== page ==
The availability of self-help resources in this area may also be advantageous as they eliminate the stigma of presenting oneself to a professional for assistance. Indeed, Fabricatore et al. (2005) report that health care professionals' attitudes toward obese patients are as negative today as they were 40 years ago. However, present-day practitioners are less likely to express this bias in an explicit manner. Thus, these authors suggest that patients' reluctance to seek formal weight loss treatment may stem from factors other than overt hostility on the part of practitioners. For instance, patients may encounter a more diffuse lack of empathy. In addition, they may be advised that their weight is problematic (in terms such as "fat" and "obese," which evoke negative emotional reactions) but offered little guidance for remedying this situation. Non-interpersonal elements of the health care setting may also deter persons from seeking professional care such as when chairs and medical equipment are too small for the patient or when scales are in plain view of other patients. All of these elements may conspire to evoke shame and embarrassment among persons of weight, leading them to seek private solutions for weight loss among the countless self-help books on this topic.
While the first chapter in this text lists enhanced self-efficacy among the psychological benefits of self-help therapies, Polivy and Herman (2002) suggest that this relationship is somewhat muddled when it comes to dieting and weight loss. Self-efficacy refers to confidence that one can successfully manage a task—in this case, lose weight. Polivy and Herman (2002) note that such efficacy, or confidence, is often based on a record of success or competence—in other words, some performance accomplishment. Bandura (1977) defined self-efficacy as the conviction that one can successfully execute the behavior required to produce the outcomes. Herein lies the problem with respect to weight loss. Polivy and Herman note that the "pernicious aspect of dieting is not that diets eventually fail, but that they do not fail before first succeeding" (p. 683). Indeed, Katz's (2005) literature review indicated that any diet that restricts calories will produce weight loss in the short term. However, the means used to achieve this initial weight loss is intrinsically unsustainable, with weight gain soon to follow. Low-Cho diets are the epitome of this problem because they tend to produce the largest initial weight losses, and they appear to be the least sustainable, perhaps due to their host of side effects.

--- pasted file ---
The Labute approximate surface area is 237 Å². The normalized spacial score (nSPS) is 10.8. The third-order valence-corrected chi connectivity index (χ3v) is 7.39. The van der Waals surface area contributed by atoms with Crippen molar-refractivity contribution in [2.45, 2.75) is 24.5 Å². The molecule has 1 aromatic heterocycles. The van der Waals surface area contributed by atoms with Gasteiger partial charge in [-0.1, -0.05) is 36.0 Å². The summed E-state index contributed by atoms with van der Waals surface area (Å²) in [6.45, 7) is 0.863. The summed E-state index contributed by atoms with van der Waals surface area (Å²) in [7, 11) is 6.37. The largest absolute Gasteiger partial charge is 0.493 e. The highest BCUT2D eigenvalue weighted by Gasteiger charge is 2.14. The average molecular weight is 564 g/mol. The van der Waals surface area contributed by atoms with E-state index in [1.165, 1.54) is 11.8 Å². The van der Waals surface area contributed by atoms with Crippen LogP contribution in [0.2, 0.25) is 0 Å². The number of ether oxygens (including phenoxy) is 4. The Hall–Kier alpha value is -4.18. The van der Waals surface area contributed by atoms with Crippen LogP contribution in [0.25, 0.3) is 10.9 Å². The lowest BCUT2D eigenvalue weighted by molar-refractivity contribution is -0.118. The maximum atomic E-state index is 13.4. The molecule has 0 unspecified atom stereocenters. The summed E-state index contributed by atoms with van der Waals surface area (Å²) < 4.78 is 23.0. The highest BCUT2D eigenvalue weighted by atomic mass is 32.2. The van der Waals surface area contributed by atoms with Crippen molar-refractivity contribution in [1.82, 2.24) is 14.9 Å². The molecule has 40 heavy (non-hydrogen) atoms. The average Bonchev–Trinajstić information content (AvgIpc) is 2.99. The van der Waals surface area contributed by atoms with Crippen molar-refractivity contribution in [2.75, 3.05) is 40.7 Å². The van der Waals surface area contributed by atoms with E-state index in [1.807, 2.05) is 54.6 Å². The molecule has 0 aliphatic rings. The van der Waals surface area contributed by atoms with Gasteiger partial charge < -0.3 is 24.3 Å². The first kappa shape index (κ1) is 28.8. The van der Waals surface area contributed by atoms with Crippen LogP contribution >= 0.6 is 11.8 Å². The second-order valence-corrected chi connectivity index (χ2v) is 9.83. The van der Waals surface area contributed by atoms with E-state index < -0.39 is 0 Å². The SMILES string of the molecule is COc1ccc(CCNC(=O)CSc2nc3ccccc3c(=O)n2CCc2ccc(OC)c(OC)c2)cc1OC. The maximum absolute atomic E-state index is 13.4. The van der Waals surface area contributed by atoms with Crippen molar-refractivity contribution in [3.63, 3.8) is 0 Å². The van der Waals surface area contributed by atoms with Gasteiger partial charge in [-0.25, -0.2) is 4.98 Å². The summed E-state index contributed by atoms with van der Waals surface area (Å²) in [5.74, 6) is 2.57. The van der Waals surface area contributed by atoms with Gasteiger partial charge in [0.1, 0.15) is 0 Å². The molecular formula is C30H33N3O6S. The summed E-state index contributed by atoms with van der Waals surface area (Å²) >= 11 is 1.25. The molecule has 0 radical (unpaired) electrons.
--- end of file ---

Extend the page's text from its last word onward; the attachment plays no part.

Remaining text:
Polivy and Herman lament that such initial success leads dieters to develop an unrealistic sense of self-efficacy. That is, if they keep trying—or try harder the next time—they will indeed achieve substantial and permanent weight loss. They speculate that such individuals persist in their dieting efforts because they attribute their inevitable failure to themselves rather than the inadequacy of the diet. Bacon et al.'s (2002) self-evaluation findings, reported in the previous section, poignantly illustrate this effect. Polivy and Herman suggest that if dieters do invoke an external attribution, it may be that this particular diet was "not for me" (p. 683), so they move on to the next self-help program that purportedly holds the key to lasting weight loss. Dieters certainly do not develop such notions in a social vacuum. Polivy and Herman assert that the diet industry thrives due to repeat customers. That is, "promoters of the diet in question have a vested interest in blaming the dieter rather than the diet" (p. 681). Dieters who fail to achieve (and maintain) the unrealistic weight loss that these programs promise—and the generalized happiness that such weight loss will certainly bring—can redeem themselves simply by trying harder next time.
The diet industry certainly seems to be one in which capitalistic motives usurp those of a therapeutic nature. Seligman (1994) accuses the industry with creating a public that is "discontent, even despairing, about their bodies, and willing—even eager—to spend a substantial portion of their earnings in the belief that they can and should become much thinner than they are" (p. 180). Wilson (2003) echoes this sentiment, stating that advertising strategies are devised to foster insecurity and inadequacy among recipients. This, of course, is followed by the unwavering promise that purchasing a certain product will ameliorate this distress. Seligman (1994) vehemently calls for an end to this practice, instigating for truth in advertising. For instance, he maintains that self-help diet books should disclose that long-term weight loss is an unlikely outcome. Instead, Brownell (1991b) observes that books make claims like "Lose Up to a Pound a Day and Never Gain it Back" (p. 305). Freedman et al. (2001) list "Not a single adverse reaction" as one of the "outrageous" claims found in Bantam Book's Protein Power and "Sugar is toxic!" (p. 40S) as an outrageous statement contained in Ballantine Book's Sugar Busters! Seligman (1994) goes so far as to say that those who author and promote these books are approaching a violation of the profession's "do no harm" oath (p. 197). Rosen, Glasgow, and Moore (2003) have long insisted that ineffective self-help programs are not necessarily benign—that these can actually lead to worsening of the problem. Katz (2003) warns that fad diets should be "presumed guilty" (p. 33) regarding their impact on health and that it is the responsibility of their authors to prove their program's efficacy, including lack of harm.